In this way a Church in its younger years was better prepared to fall (or fail). We were constantly bracing for the next stumble, the next birth pang, the next trial to hit. The young Church knows that it must weather these pains and traumas in order to rise and become what God is calling us to be. Over time, however, the Church (like adults in middle age) can begin to live in a manner that avoids the risks inherent in life. Our youthful selves were more likely to risk failure and its bumps and bruises, our middle-aged self seeks to create a more reasonable and balanced approach to success.
The impact of this in our lives and the life of the Church is that we can easily become conservative and soft, seeking to avoid falling rather than to stretch ourselves toward improvement and perfection. We do our best to create safety nets and avoid dangerous situations. We become risk averse in financial decisions and career moves. Things that would have been considered normal for us just a decade earlier now become Herculean feats of endurance and strength, primarily because we have grown accustomed to choosing safety over success.
It hurts to fail and it hurts to fall. So we do whatever we can to avoid both. It is both understandable and untenable. If we follow a path that avoids pain and conflict then we will exacerbate our own decline. In protecting ourselves we will allow our muscles to atrophy and our ministry to decline. No healthy person has ever grown strong by ceasing to exercise their muscles and no church has ever grown strong by retreating from risk and failure.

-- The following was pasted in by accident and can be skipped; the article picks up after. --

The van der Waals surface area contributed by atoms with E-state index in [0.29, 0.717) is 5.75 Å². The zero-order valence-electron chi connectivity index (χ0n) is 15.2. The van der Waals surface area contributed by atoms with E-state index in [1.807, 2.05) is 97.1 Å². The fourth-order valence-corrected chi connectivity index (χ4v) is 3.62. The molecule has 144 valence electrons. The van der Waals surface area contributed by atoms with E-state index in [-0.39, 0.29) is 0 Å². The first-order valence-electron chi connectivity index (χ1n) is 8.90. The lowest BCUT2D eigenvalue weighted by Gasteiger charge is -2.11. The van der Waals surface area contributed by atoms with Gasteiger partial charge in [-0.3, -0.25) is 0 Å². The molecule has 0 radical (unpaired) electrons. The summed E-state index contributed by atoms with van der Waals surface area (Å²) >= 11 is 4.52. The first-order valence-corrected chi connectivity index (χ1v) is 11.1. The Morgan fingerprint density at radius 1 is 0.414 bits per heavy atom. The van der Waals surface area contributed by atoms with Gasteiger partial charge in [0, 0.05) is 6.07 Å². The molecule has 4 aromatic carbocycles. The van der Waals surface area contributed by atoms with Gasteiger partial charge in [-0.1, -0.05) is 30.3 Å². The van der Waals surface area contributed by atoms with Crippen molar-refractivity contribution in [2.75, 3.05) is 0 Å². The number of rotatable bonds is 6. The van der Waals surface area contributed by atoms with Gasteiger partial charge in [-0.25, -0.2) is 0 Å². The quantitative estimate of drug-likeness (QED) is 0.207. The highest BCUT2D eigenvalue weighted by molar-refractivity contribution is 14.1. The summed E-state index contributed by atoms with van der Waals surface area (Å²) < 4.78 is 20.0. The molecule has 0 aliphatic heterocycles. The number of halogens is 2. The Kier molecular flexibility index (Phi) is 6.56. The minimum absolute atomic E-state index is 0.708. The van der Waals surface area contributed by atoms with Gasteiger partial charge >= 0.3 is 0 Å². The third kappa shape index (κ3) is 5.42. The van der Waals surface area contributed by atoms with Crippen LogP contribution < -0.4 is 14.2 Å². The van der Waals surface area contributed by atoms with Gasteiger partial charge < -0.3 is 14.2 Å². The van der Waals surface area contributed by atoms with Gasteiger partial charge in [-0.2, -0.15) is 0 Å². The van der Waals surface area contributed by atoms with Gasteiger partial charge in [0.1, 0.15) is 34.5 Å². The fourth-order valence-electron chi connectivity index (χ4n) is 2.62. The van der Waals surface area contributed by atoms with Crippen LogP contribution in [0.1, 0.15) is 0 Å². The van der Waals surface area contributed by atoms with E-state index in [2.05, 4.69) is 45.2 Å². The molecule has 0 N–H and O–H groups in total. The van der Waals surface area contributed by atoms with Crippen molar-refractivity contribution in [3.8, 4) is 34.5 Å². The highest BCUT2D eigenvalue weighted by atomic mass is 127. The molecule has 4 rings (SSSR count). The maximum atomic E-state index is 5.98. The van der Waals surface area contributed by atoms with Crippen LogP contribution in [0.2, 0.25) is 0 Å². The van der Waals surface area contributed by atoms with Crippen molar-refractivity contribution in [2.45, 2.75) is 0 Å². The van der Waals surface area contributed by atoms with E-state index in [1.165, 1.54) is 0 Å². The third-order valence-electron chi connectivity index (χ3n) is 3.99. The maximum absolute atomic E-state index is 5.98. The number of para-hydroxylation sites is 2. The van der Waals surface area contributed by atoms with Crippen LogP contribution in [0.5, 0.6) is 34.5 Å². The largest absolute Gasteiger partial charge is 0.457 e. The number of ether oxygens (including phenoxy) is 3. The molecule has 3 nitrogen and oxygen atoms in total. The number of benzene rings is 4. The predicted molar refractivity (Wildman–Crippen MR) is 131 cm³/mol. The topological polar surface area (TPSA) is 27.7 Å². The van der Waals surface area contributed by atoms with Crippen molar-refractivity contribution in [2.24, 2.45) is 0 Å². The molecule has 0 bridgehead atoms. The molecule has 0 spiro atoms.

Thankfully we are not done yet. The source of our strength is still vibrant and available. The Holy Spirit remains invested in the Church. God is not dead. In fact, our God is the author of life and the source of resurrection. He gives us wings of an eagle and grants old men the strength and endurance of the young. God wants us to risk in God’s name. God wants us to learn to dive again. To stretch ourselves beyond our abilities so that God might be glorified by our reach and resolve.
We all fall down and we all must die, but in Christ the Godly will rise and renew their strength. This is the path forward for First Baptist Church. A path of resurrection and renewal. A path of risk and divine reward. Let us prepare ourselves for the bumps and bruises that await us in the new year as we learn to soar and fly once again.